Clearly employment of staff enables the employee’s well being to be improved. Economic wellbeing is a subset of national wellbeing measured by the ONS (http://www.ons.gov.uk). The economic measures used by the ONS are inflation, measured by referring to the CPI and net debt, as a percentage of GDP, and income per head from national income. Economic wellbeing at the individual level is about a person’s standard of living and this is measured by income. Different countries though use different measures (https://www.reference.com/business-finance/economic-well-being-909c020bab9e11b1).

Natural Environment

The natural environment deals with environmental quality: greenhouse gas emissions, renewable energy consumption, household recycling and sustainability issues (ONS, 2016). The challenge of environmental well being is how to improve quality of life by living within our environmental means (Shah, 2005). The idea is for everyone’s footprint to be globally equitable (http://b.3cdn.net/nefoundation/88cb2c4314731314d0_gxm6bq37b.pdf).

Personal Wellbeing

Personal well being is measured by the variables of life satisfaction, happiness, anxiety, mental well being and activity worthwhileness (ONS, 2016). However, different models of well being exist, the NEF having only two dimensions of satisfaction with life and personal development. The NEF explains that a successful society is one where the economic activity delivers benefits for all of society: “high levels of sustainable wellbeing” (http://www.neweconomics.org/issues/entry/well-being). Clearly where organisations exist for the good of a section of society such as a social enterprise, or community group, some sections of society which find life more challenging can be helped through trading relationships.

Frameworks and Policies

Some organisations have developed social value policies and frameworks e.g. AGMA Procurement Hub (www.manchester.gov.uk/download/…/id/…/presentation_on_agma_procurement_hub). This helps to provide detail on how many social value outcomes should be looked for in one procurement bid and some typical outcomes. However the likelihood of micro-businesses wanting to determine the carbon footprint of all their suppliers and having an environmental strategy could be seen as more red tape where they do not have the financial resources to fulfil these requirements. It is likely that if this is not detailed in the bidding documentation that only 1 outcome is necessary for a small bid. The questions area in a bidding portal enables questions to be raised.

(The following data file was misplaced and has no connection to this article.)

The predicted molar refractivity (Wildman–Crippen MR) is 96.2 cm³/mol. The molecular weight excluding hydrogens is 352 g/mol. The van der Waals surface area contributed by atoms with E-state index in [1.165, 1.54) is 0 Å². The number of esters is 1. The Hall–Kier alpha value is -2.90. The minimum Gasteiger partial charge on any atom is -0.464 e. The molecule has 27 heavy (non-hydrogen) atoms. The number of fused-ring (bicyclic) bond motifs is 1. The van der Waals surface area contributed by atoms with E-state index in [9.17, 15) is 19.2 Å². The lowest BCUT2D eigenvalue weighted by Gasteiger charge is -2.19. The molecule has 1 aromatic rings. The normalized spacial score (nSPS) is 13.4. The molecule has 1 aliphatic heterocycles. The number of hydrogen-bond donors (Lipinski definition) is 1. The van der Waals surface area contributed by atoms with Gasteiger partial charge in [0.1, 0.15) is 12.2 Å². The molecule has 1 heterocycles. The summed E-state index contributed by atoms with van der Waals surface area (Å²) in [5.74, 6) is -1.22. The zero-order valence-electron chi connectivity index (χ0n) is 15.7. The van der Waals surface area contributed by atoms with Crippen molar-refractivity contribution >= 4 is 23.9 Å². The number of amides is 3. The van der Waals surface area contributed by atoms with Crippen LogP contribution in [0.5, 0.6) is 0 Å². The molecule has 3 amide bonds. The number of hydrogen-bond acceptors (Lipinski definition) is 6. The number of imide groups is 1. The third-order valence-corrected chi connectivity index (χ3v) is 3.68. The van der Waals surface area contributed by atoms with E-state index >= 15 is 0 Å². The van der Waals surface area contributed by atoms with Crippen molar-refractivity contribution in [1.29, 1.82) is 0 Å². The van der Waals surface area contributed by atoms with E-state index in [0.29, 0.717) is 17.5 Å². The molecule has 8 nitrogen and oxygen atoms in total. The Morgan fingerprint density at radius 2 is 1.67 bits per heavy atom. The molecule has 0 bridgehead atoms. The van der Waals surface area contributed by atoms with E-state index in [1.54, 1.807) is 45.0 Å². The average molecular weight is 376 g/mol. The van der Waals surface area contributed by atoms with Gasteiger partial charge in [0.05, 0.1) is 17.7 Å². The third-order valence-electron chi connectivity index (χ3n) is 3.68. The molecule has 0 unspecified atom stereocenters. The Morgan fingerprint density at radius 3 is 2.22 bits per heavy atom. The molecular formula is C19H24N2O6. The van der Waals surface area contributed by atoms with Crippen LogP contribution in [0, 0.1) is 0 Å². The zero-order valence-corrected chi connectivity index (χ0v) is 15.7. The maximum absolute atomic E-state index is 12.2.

Public Sector Balanced Scorecard

The concept of social value also links into how public sector organisations should evaluate their strategy using the public sector balanced score card (http://www.publicsectorscorecard.co.uk/). The scorecard maps service improvement and performance management into a framework. Stellarleadership confirms how the use of the scorecard can be used to create value (http://stellarleadership.com/docs/Leadership%20Blog/Introduction%20to%20the%20Balanced%20Scorecard%20for%20the%20Public%20Sector%20V8.pdf). Clearly the vision, strategy development and action created needs to ensure that social value is integrated into the model.

Four Perspectives

The traditional four perspectives of finance, customers, learning and growth and internal processes suggested by Kaplan and Norton can embed social value into what public sector organisations can ask of both stakeholders and themselves in order to achieve sustainability. The scorecard incorporates both qualitative and quantitative measures. Whilst the formula for calculating social, economic and environmental value appears simple: SROI = net present value of benefits/net present value of investments (http://www.i-r-e.org/docs/a008_social-return-on-investment-_sroi_.pdf)  and there is a clear four stage process of conducting an analysis of boundary setting and impact mapping, collecting data, modelling and calculating and reporting and embedding the stages involved  (http://www.i-r-e.org/docs/a008_social-return-on-investment-_sroi_.pdf) suggests an onerous activity for a sole trader hoping to be able to bid for a contract worth perhaps less than £10,000. Where organisations  confirm the indicators they are looking for such as social value indicators of to raise the living standards of all residents, this can be helpful.

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Segmentation

Segmentation in Consumer Markets